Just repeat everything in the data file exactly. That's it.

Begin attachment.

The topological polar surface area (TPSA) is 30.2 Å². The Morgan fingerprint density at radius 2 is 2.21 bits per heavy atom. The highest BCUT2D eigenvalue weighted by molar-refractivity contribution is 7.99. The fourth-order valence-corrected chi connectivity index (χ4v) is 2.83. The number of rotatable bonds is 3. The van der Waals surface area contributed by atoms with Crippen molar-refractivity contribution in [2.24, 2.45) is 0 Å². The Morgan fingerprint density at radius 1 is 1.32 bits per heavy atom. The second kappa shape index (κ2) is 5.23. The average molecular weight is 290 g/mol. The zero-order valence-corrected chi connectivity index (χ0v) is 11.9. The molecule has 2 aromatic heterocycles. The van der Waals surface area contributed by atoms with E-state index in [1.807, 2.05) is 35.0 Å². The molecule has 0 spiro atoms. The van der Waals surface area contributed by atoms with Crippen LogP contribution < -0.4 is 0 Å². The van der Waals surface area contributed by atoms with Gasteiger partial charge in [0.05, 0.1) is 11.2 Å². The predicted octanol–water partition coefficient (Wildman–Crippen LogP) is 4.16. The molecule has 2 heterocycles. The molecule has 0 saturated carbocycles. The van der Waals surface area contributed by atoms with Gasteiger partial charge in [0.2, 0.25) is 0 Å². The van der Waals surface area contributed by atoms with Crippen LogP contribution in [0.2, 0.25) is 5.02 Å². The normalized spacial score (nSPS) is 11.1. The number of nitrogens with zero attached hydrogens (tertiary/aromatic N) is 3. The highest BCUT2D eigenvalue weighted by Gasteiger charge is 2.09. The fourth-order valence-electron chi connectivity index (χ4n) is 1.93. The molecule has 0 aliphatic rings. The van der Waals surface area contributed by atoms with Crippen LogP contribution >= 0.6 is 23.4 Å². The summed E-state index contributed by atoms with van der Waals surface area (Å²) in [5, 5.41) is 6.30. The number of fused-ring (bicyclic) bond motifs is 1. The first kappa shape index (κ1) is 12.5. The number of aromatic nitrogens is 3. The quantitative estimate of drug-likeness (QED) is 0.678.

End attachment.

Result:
The topological polar surface area (TPSA) is 30.2 Å². The Morgan fingerprint density at radius 2 is 2.21 bits per heavy atom. The highest BCUT2D eigenvalue weighted by molar-refractivity contribution is 7.99. The fourth-order valence-corrected chi connectivity index (χ4v) is 2.83. The number of rotatable bonds is 3. The van der Waals surface area contributed by atoms with Crippen molar-refractivity contribution in [2.24, 2.45) is 0 Å². The Morgan fingerprint density at radius 1 is 1.32 bits per heavy atom. The second kappa shape index (κ2) is 5.23. The average molecular weight is 290 g/mol. The zero-order valence-corrected chi connectivity index (χ0v) is 11.9. The molecule has 2 aromatic heterocycles. The van der Waals surface area contributed by atoms with E-state index in [1.807, 2.05) is 35.0 Å². The molecule has 0 spiro atoms. The van der Waals surface area contributed by atoms with Crippen LogP contribution < -0.4 is 0 Å². The van der Waals surface area contributed by atoms with Gasteiger partial charge in [0.05, 0.1) is 11.2 Å². The predicted octanol–water partition coefficient (Wildman–Crippen LogP) is 4.16. The molecule has 2 heterocycles. The molecule has 0 saturated carbocycles. The van der Waals surface area contributed by atoms with Gasteiger partial charge in [0.2, 0.25) is 0 Å². The van der Waals surface area contributed by atoms with Crippen LogP contribution in [0.2, 0.25) is 5.02 Å². The normalized spacial score (nSPS) is 11.1. The number of nitrogens with zero attached hydrogens (tertiary/aromatic N) is 3. The highest BCUT2D eigenvalue weighted by Gasteiger charge is 2.09. The fourth-order valence-electron chi connectivity index (χ4n) is 1.93. The molecule has 0 aliphatic rings. The van der Waals surface area contributed by atoms with Crippen LogP contribution >= 0.6 is 23.4 Å². The summed E-state index contributed by atoms with van der Waals surface area (Å²) in [5, 5.41) is 6.30. The number of fused-ring (bicyclic) bond motifs is 1. The first kappa shape index (κ1) is 12.5. The number of aromatic nitrogens is 3. The quantitative estimate of drug-likeness (QED) is 0.678.